In pursuing this task, however, our knowledge of the mystery of Christ is derivative. We do not know it “by revelation” in the same sense in which Paul claims to have that knowledge by revelation. Rather, our knowledge of the mystery of Christ is derived from and guided by Scripture–the initial and foundational interpretation of the mystery to which we have access. We read Paul, for example, and through understanding his insight into the mystery of Christ, we apply the mystery in our contexts.

Thus, the task of “restoration” is not the mere reproduction of the historic practices of the early church–to simply do what the early churchd did–but the reapplication of its theology in a new setting. The theological-hermeneutical task is the recontexualization of the mystery of Christ in the contemporary world.  Our task is to bear witness to, interpret and apply the meaning of what God has done. Scripture models this for us and guides in our contemporary task.



7 Responses to “Theological Hermeneutics III – The Function of Scripture”

  1.   K. Rex Butts Says:

    JMH writes, “We might know from Tacitus and Suetonis that Jesus died under Pontius Pilate in Judaea, but only the narrations of the Gospels, the epistolary explanations and the Hebraic anticipations interpret the meaning and significance of that death for us.”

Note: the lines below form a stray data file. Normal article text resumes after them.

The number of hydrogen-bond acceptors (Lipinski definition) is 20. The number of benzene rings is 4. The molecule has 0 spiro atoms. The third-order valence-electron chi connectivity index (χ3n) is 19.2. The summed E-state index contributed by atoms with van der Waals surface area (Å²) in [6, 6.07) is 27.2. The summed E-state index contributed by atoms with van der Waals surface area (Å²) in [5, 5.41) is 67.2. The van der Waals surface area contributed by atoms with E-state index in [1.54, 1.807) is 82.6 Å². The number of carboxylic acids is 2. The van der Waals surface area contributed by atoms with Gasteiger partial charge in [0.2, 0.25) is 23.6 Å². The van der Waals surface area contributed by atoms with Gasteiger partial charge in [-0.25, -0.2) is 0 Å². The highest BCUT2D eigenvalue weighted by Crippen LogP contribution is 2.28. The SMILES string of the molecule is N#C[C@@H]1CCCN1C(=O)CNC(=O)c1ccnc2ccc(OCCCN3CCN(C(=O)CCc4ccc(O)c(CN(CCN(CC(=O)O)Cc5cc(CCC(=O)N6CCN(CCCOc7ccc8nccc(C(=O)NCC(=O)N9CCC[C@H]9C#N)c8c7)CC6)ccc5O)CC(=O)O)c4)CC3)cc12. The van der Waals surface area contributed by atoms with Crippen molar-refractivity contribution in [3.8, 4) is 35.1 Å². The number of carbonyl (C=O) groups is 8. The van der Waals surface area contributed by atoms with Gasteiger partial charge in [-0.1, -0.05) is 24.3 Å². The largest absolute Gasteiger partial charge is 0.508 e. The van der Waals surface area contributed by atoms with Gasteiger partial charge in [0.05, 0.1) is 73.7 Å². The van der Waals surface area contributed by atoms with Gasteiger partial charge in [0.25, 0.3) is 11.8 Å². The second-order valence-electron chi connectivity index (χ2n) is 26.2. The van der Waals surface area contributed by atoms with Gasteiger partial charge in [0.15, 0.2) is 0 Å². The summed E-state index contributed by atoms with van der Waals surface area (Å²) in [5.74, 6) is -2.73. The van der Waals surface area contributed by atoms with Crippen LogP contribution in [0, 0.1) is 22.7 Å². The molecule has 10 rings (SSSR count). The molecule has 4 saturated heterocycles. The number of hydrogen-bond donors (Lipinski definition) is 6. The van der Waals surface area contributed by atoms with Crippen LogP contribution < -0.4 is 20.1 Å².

This is a wonderful statement about the necessary function of all scripture. It is so easy to separate certain scripture as a ‘canon within the canon’ but this statement points out why we must give attention to all scripture.

    ———————–

    JMH writes “the task of “restoration” is not the mere reproduction of the historic practices of the early church–to simply do what the early churchd did–but the reapplication of its theology in a new setting. The theological-hermeneutical task is the recontexualization of the mystery of Christ in the contemporary world. Our task is to bear witness to, interpret and apply the meaning of what God has done. Scripture models this for us and guides in our contemporary task.”

    I would really like to see this teased out at some point to specific issues regarding the Christian assembly and church (leadership) structure as it relates to the Churches of Christ. As you well know, this ‘hermeneutical task’ (not reproduction but reapplication) flies right in the face of our historic theory that being a NT church means we must REPRODUCE the NT church, especially in assembly matters and church polity.

    The historic CoC would have no problem with this hermeneutical shift if we are talking about something such as foot-washing, since foot-washing is not part of our tradition anyways (despite it being commanded – Jn 13.14-16 – and having an example of its practice in the 1st century church – 1 Tim 4.10). However, historically we have insisted that any practice within the assembly or church structure that is not a complete reproduction of the NT church is false doctrine.